One search engine technique currently used is a keyword search of a collection of documents. A user enters a search query consisting of one or more keywords and the search system uncovers all of the documents that have one or more words of the search query. However, in many cases, such a search technique only marginally reduces the number of documents to be reviewed, and a user cannot usefully examine the large quantities of documents returned.
 Many of the documents retrieved in a standard search are typically irrelevant because these documents use the searched-for terms in a way or context different from that intended by the user. Words have multiple meanings. One dictionary, for example, lists more than 50 definitions for the word "pitch." In ordinary usage by skilled humans, such ambiguities are not a significant problem because skilled humans effortlessly know the appropriate word for any situation. One way to address this issue is to include synonyms of the search terms. For example, "elderly," "aged," "retired," "senior citizens," "old people," "golden-agers," and other terms are used to refer to the same group of people and can be included in a search query to increase the probability of finding the desired result.
 However, such a process is useful when a user where a user is primarily concerned with finding any document that contains the precise information the user is seeking. Some applications of keyword searching, for example, discovery in litigation, require a high degree of precision and high recall. To address this issue, techniques have been developed that use lists of synonyms and phrases that encompass every imaginable word usage combination. However, in practice, the total number of documents retrieved by these queries is still quite large and computationally expensive to generate and analyze. So, a user is faced with two issues of identifying enough keywords so that the search may find the document or documents one is looking for, but at the same time limiting the keyword search so that the synonym list that must accompany the search query does not generate a large number of irrelevant documents.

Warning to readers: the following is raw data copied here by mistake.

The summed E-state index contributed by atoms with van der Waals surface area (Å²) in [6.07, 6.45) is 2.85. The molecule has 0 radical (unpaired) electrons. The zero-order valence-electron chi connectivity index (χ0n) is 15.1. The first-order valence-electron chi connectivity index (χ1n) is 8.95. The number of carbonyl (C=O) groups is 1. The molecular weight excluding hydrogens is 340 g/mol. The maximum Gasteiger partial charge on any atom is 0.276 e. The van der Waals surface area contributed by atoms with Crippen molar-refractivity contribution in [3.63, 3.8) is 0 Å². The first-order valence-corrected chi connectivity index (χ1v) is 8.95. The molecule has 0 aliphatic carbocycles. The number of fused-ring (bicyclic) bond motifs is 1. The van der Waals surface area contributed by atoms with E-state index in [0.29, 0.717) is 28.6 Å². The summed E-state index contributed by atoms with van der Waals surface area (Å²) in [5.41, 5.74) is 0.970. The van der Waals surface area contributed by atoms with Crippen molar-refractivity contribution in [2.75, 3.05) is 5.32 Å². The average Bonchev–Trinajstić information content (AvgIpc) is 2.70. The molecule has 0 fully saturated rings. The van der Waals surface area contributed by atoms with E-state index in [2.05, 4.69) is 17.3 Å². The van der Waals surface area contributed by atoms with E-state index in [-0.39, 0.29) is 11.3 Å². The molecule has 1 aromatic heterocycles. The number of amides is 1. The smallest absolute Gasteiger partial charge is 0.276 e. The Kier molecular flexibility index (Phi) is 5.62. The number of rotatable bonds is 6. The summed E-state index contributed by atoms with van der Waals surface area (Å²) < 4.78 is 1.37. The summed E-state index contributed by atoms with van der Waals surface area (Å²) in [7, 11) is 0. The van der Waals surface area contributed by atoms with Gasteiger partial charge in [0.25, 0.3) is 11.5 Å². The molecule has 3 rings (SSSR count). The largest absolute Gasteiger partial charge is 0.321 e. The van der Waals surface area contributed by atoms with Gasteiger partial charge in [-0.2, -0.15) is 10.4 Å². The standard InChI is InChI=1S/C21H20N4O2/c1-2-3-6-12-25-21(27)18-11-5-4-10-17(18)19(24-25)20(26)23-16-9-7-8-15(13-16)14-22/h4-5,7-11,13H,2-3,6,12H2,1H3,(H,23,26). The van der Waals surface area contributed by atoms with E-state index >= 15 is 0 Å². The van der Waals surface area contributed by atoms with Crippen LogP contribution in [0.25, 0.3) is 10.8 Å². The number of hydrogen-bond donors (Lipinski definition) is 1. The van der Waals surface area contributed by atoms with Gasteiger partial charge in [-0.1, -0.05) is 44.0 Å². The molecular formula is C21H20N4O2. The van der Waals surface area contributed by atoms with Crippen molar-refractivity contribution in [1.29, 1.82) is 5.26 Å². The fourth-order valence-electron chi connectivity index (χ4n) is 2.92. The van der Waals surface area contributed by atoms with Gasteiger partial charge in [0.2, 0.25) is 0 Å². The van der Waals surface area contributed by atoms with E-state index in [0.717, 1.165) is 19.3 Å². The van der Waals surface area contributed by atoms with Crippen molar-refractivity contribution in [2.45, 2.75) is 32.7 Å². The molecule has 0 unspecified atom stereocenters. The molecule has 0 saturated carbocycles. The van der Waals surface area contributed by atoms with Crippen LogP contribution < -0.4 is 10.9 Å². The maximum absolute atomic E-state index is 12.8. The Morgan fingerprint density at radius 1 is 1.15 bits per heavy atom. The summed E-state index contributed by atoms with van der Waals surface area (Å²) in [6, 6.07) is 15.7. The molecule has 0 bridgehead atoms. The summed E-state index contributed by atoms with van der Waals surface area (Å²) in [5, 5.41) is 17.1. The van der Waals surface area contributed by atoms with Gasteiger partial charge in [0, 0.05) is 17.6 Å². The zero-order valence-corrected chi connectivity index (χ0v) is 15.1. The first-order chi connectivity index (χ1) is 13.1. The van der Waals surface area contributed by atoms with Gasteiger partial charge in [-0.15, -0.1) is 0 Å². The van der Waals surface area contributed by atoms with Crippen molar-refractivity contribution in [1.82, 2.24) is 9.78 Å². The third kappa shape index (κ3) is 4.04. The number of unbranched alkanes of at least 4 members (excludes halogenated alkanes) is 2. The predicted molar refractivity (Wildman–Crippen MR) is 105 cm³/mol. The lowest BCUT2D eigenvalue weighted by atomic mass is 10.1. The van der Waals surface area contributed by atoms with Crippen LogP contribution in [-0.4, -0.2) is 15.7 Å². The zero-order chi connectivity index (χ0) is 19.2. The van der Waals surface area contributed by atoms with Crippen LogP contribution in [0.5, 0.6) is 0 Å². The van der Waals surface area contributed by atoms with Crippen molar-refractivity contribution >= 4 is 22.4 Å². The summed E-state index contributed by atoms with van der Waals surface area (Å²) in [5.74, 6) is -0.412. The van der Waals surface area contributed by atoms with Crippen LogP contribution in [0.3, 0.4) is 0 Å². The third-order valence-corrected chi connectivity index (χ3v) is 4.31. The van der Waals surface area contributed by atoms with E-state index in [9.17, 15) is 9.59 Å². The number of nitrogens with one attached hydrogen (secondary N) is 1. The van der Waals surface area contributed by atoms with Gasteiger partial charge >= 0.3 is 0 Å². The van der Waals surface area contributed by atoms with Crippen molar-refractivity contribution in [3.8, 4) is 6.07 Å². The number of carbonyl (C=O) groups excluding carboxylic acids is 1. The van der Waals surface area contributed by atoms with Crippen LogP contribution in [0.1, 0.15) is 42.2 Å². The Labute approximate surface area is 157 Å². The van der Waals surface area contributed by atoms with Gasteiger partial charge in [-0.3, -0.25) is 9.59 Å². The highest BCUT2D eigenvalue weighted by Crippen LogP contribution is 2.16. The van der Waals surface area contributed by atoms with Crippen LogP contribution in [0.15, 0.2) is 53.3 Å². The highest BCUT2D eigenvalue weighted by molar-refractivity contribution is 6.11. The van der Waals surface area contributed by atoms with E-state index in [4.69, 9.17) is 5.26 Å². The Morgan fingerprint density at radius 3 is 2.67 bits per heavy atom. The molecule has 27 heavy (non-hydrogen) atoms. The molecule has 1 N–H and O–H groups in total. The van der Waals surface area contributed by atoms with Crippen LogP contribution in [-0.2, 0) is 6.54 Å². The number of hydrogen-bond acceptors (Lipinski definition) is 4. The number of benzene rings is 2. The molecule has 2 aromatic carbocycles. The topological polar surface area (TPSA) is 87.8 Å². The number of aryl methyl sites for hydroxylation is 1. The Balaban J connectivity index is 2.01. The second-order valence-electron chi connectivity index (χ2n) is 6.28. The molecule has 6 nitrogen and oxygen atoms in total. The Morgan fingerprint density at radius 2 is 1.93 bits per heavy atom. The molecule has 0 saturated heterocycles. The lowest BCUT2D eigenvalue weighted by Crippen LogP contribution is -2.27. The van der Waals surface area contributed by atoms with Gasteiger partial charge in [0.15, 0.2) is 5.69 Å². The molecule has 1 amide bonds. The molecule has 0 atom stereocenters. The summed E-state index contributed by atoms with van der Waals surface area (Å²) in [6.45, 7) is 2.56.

There is a need for improved keyword search techniques that balance the need for the right number of search terms with the need to eliminate search terms that will not add to the effectiveness of the results.
SUMMARY OF THE INVENTION
 The present invention relates to a system and method for searching indexed content data using multiple proximity keyword searches to quickly and efficiently locate subsets of data that are either relevant or irrelevant to an issue of interest to a user. In accordance with an embodiment of the present invention, a method for searching indexed content data using multiple proximity keyword searches comprises executing a search on a collection of documents wherein the search is configured as a Boolean proximity search query containing keyword defined by a user of the computer system. The proximity value may be any suitable number, however, preferred embodiments utilize a value from 40 to 60. The search returns a result set of documents from which a random document set is isolated. For each document in the isolated document set, search hits from the proximity query are located. The located search hits are added to a filtered word list that is used for further processing within the collection of documents.